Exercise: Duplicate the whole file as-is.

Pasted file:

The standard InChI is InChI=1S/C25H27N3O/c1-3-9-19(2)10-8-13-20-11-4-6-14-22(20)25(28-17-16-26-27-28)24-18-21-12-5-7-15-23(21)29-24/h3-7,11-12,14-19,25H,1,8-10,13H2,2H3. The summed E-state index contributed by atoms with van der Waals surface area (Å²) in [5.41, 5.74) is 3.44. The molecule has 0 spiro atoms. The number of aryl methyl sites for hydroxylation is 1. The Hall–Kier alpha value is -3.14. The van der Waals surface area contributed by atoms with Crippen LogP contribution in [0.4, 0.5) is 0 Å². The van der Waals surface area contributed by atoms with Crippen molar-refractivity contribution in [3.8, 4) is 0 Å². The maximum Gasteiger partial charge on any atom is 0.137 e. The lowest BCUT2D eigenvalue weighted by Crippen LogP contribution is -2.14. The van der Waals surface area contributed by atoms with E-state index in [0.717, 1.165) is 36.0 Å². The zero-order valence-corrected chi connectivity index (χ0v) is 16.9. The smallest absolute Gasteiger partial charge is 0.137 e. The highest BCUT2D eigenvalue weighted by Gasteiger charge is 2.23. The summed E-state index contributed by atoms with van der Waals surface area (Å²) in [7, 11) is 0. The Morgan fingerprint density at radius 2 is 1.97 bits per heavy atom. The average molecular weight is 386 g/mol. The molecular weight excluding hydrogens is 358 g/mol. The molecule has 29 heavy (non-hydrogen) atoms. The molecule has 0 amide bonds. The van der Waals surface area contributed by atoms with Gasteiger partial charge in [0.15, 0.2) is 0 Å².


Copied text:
The standard InChI is InChI=1S/C25H27N3O/c1-3-9-19(2)10-8-13-20-11-4-6-14-22(20)25(28-17-16-26-27-28)24-18-21-12-5-7-15-23(21)29-24/h3-7,11-12,14-19,25H,1,8-10,13H2,2H3. The summed E-state index contributed by atoms with van der Waals surface area (Å²) in [5.41, 5.74) is 3.44. The molecule has 0 spiro atoms. The number of aryl methyl sites for hydroxylation is 1. The Hall–Kier alpha value is -3.14. The van der Waals surface area contributed by atoms with Crippen LogP contribution in [0.4, 0.5) is 0 Å². The van der Waals surface area contributed by atoms with Crippen molar-refractivity contribution in [3.8, 4) is 0 Å². The maximum Gasteiger partial charge on any atom is 0.137 e. The lowest BCUT2D eigenvalue weighted by Crippen LogP contribution is -2.14. The van der Waals surface area contributed by atoms with E-state index in [0.717, 1.165) is 36.0 Å². The zero-order valence-corrected chi connectivity index (χ0v) is 16.9. The smallest absolute Gasteiger partial charge is 0.137 e. The highest BCUT2D eigenvalue weighted by Gasteiger charge is 2.23. The summed E-state index contributed by atoms with van der Waals surface area (Å²) in [7, 11) is 0. The Morgan fingerprint density at radius 2 is 1.97 bits per heavy atom. The average molecular weight is 386 g/mol. The molecular weight excluding hydrogens is 358 g/mol. The molecule has 29 heavy (non-hydrogen) atoms. The molecule has 0 amide bonds. The van der Waals surface area contributed by atoms with Gasteiger partial charge in [0.15, 0.2) is 0 Å².